Add One More Weapon to Cholera’s Deadly Arsenal
Vibrio cholerae, the pathogenic bacterium that causes cholera, has killed millions worldwide, and is still found in countries where infrastructure doesn’t support clean water. Cholera patients can suffer from severe vomiting and diarrhea, which can lead to fatal dehydration.
One factor V. cholerae uses to cause disease is a toxin-loaded “nano-harpoon,” in the words of Brian Hammer, associate professor in the School of Biological Sciences. “Many pathogenic bacteria, including V. cholerae, are successful in the environment and human body because they compete for food and space by lancing their neighbors with that harpoon. The harpoon’s toxic ‘contact-antibiotics’ kill bacteria from the inside. Thwarting human pathogens will require an understanding of these arsenals.”
Now, Hammer is on a team of scientists from Georgia Tech who have found a previously unknown weapon in the arsenal of cholera bacteria: a toxin that impairs a cell’s membrane and looks like none described prior — hence the title of the team’s research study: “A New Contact Killing Toxin Permeabilizes Cells and Belongs to a Broadly Distributed Protein Family,” published July 21 in mSphere, part of the American Society of Microbiology Journals.
Team members include Hammer (the study’s corresponding author), his graduate student Christian Crisan (the study’s lead author), and undergraduate researcher Catherine Everly; along with assistant professor Peter Yunker and his postdoctoral student Gabi Steinbach of the School of Physics; and professor Raquel Lieberman and her postdoctoral student Shannon Hill in the School of Chemistry and Biochemistry. Hammer and Yunker are members of Georgia Tech’s Center for Microbial Dynamics and Infection; and Hammer, Lieberman, and Yunker are also members of the Parker H. Petit Institute for Bioengineering and Bioscience.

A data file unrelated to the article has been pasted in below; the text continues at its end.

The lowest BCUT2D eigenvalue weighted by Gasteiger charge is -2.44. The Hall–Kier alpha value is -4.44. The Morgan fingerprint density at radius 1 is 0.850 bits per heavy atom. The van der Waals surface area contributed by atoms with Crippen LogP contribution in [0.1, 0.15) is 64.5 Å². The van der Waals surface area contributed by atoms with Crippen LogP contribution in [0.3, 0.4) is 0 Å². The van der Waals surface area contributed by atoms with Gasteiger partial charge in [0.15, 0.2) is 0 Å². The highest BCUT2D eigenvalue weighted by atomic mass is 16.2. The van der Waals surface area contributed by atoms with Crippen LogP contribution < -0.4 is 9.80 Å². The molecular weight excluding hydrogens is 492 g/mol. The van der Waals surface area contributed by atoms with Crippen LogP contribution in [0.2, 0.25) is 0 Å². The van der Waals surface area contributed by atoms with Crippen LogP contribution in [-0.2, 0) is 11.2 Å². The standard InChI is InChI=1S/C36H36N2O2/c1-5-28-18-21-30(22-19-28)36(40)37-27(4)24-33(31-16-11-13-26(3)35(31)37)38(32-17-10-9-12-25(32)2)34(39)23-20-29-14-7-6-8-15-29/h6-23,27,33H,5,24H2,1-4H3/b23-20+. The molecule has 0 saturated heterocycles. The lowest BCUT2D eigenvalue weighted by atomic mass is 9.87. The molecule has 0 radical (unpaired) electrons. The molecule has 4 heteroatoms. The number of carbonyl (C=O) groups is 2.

The technical term for V. cholerae’s “nano-harpoon” is a Type 6 Secretion System, (T6SS). “While many microbiologists have focused their efforts on a few toxins made by V. cholerae obtained from patients, we sequenced the DNA of Vibrios from non-human environmental sources and developed computational tools to find new contact-antibiotic toxin genes,” Hammer says of his lab’s work. “In doing so, my student Cristian Crisan, who just defended his Ph.D., discovered a new T6 toxin that doesn't look like any other protein characterized prior. He showed this toxin” — which the team named TpeV (type VI permeabilizing effector Vibrio) — “kills competitors by altering their cell membranes.” Doing so results in cell damage or death.
Hunting through a database, Crisan also discovered that hundreds of other bacteria, including pathogens like Salmonella and Proteus, also carry this novel toxin. “Our current work is studying exactly how this contact-antibiotic works, and ways that bacteria can adapt to become resistant to it and other T6 toxins,” Hammer says.
Cholera remains a well-studied disease since it touches many disciplines including microbiology, epidemiology, aquatic ecology, and water resource management, Hammer says. Outbreaks still occur in places such as Bangladesh, Yemen, and Haiti.
Learning more about V. cholerae’s toxins, and their antimicrobial abilities, could mean more effective ways to deal with antibiotic resistance, now an area of concern for microbiologists.
“We demonstrate that TpeV has antimicrobial activity by permeabilizing cells, eliminating membrane potentials, and causing severe cytotoxicity,” the team writes in its study. “We propose that TpeV-like toxins contribute to the fitness of many bacteria. Finally, since antibiotic resistance is a critical global health threat, the discovery of new antimicrobial mechanisms could lead to the development of new treatments against resistant strains.”
The School of Biological Sciences, the National Science Foundation, the U.S.-Israel Binational Science Foundation, and the German National Academy of Natural Sciences Leopoldina contributed to this research study.
Renay San Miguel